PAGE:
year = "2003",
month = "3",
day = "25",
language = "English (US)",
volume = "60",
pages = "998--1001",
journal = "Neurology",
issn = "0028-3878",
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TY - JOUR

T1 - Predictors of nursing home placement in Huntington disease

AU - Wheelock, Vicki L.

AU - Tempkin, T.

AU - Marder, Karen

AU - Nance, Martha

AU - Myers, R. H.

AU - Zhao, H.

AU - Kayson, Elise

AU - Orme, C.

AU - Shoulson, Ira

AU - Hedges, Phillipa

AU - McCusker, Elizabeth

AU - Pearce, Samantha

AU - Trent, Ronald

AU - Abwender, David

AU - Como, Peter

AU - Gardiner, Irenita

AU - Hickey, Charlyne

AU - Kieburtz, Karl

AU - Marshall, Frederick

AU - Pearson, Nancy

AU - Zimmerman, Carol

AU - Louis, Elan

AU - Moskowitz, Carol

AU - Polanco, Carmen

AU - Zubin, Naomi

AU - Brown, Catherine

AU - Burkeholder, Jill

AU - Guttman, Mark

AU - Russell, Sandra

AU - Stewart, Dwight

AU - Thomson, Jackie

AU - Sax, Daniel S.

AU - Saint-Hilaire, Marie

AU - Gray, Jackie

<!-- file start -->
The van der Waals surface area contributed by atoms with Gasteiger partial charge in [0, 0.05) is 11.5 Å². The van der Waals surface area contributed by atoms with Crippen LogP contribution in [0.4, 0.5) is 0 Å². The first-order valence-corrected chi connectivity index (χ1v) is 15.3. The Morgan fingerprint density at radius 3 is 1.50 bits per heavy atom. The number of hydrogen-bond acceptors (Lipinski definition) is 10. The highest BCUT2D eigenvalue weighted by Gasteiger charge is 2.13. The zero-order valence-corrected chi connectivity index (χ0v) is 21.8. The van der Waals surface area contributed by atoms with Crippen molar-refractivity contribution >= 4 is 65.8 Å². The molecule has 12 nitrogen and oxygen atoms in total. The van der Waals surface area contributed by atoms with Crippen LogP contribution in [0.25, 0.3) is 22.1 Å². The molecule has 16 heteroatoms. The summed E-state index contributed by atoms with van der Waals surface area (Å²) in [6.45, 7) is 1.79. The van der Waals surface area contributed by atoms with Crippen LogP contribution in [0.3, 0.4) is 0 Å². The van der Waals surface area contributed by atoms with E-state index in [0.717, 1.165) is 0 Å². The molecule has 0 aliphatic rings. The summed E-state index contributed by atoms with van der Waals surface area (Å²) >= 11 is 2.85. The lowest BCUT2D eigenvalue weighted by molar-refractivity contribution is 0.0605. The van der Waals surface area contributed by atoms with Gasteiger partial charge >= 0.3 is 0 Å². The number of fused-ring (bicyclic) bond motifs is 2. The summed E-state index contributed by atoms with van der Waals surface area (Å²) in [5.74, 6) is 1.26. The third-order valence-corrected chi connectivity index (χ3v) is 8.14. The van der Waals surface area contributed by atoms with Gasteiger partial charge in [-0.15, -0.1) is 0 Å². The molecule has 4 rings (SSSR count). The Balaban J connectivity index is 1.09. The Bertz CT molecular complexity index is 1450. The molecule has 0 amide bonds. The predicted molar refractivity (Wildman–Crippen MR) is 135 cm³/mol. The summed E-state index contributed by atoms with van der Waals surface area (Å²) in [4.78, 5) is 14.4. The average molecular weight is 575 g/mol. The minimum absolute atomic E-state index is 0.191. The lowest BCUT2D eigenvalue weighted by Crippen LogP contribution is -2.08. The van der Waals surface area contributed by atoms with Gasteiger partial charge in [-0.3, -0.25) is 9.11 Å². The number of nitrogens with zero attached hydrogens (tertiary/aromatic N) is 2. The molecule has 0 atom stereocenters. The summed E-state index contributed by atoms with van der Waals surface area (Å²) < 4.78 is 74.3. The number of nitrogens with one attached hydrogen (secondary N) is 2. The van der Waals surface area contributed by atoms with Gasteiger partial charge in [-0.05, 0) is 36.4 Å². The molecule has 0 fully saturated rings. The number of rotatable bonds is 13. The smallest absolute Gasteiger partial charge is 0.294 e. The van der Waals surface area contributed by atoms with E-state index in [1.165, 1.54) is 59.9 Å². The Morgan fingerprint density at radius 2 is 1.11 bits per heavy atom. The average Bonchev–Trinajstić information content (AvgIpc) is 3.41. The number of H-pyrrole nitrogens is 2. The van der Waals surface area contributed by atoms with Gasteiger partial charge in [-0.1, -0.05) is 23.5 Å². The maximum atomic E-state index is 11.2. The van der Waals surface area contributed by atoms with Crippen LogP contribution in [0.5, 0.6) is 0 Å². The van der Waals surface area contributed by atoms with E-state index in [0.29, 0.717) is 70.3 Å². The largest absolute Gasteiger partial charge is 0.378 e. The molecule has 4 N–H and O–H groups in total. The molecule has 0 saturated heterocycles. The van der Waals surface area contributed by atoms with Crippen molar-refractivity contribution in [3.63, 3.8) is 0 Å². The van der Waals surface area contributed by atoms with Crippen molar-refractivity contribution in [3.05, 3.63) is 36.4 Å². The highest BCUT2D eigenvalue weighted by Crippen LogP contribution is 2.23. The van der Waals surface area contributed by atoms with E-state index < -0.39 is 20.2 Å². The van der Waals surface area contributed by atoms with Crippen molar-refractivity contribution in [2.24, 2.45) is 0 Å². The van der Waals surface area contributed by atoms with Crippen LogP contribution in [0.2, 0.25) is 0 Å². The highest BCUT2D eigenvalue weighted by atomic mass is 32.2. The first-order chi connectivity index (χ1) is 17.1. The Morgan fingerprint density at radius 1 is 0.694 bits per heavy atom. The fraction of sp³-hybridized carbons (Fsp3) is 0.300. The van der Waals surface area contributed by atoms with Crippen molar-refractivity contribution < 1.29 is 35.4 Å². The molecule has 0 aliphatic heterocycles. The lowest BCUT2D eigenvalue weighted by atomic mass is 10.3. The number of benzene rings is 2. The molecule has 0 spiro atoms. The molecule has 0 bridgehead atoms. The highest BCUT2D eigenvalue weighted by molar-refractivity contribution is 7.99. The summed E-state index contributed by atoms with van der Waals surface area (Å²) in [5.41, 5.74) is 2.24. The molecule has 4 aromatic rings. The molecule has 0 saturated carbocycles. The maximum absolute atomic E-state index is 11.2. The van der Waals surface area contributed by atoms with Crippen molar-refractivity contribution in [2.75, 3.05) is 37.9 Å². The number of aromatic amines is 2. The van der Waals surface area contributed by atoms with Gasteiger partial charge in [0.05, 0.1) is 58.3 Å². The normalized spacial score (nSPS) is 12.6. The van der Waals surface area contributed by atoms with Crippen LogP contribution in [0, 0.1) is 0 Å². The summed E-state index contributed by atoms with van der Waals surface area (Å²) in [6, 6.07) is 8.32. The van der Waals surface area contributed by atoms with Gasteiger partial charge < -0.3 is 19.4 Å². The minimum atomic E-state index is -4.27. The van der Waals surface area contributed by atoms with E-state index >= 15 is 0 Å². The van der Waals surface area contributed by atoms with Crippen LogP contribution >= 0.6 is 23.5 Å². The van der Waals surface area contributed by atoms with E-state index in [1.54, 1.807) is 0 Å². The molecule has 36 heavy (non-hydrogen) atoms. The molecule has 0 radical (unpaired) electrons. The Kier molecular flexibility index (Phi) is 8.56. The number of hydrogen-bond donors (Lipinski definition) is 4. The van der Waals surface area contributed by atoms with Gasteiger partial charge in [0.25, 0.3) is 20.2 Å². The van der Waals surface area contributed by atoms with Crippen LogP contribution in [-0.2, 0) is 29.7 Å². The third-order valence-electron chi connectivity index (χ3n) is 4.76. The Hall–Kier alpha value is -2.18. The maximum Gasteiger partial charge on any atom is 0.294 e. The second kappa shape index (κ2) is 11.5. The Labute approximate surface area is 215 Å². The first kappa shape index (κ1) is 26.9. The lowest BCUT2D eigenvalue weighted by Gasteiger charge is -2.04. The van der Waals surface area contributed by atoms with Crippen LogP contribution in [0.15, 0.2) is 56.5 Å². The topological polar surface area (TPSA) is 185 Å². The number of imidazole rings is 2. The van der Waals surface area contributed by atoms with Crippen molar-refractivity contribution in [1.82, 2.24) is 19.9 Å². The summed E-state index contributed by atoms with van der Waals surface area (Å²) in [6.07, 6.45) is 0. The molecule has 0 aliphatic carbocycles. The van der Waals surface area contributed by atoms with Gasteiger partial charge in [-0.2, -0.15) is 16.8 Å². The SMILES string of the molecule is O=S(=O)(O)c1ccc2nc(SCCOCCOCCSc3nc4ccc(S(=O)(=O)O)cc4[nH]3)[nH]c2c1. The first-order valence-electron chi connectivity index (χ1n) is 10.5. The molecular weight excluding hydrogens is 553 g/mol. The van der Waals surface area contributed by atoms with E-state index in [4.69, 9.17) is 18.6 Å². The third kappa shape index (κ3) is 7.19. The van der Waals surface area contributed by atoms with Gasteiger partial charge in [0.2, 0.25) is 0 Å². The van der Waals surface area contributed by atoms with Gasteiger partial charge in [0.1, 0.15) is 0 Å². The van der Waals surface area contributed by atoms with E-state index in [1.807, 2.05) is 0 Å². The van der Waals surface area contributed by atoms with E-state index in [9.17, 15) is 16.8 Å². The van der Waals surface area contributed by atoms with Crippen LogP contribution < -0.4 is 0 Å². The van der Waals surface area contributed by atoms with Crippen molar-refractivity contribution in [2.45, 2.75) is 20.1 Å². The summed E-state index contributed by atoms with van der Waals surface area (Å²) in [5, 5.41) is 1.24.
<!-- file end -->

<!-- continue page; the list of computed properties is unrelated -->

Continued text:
AU - Hunter, Cindy

AU - Mercado, Nanette

AU - Siemers, Eric

AU - Wojeieszek, Joanne

AU - Dawson, Ted M

AU - Leritz, Elizabeth

AU - Rosenblatt, Adam

AU - Sherr, Meeia

AU - Young, Candace

AU - Ashizawa, Tetsuo

AU - Beach, Jenny

AU - Jankovic, Joseph

AU - Jaglin, Jeana

AU - Shannon, Kathleen

AU - Lundin, Anders

AU - Francis, Kathleen

AU - Lane, Kim

AU - Auchus, Alexander

AU - Greenamyre, J. Timothy

AU - Hersch, Steven

AU - Jones, Randi

AU - Olson, David

AU - Cha, Jang Ho John

AU - Cudkowicz, Merit

AU - Koroshetz, Walter

AU - Penney, John

AU - Rudolf, Greg

AU - Sexton, Paula

AU - Young, Anne B.

AU - Albin, Roger

AU - Wernette, Kristine

AU - Higgins, Donald S.

AU - Reider, Carson

AU - Hunt, Vicki

AU - Walker, Francis

AU - Hauscr, Robert

AU - Sanchez-Ramos, Juan

AU - Walker, Audrey

AU - Pantello, Carol

AU - Rohs, Gina

AU - Suchowersky, Oksana

AU - Duncan, Kerry

AU - Seeberger, Lauren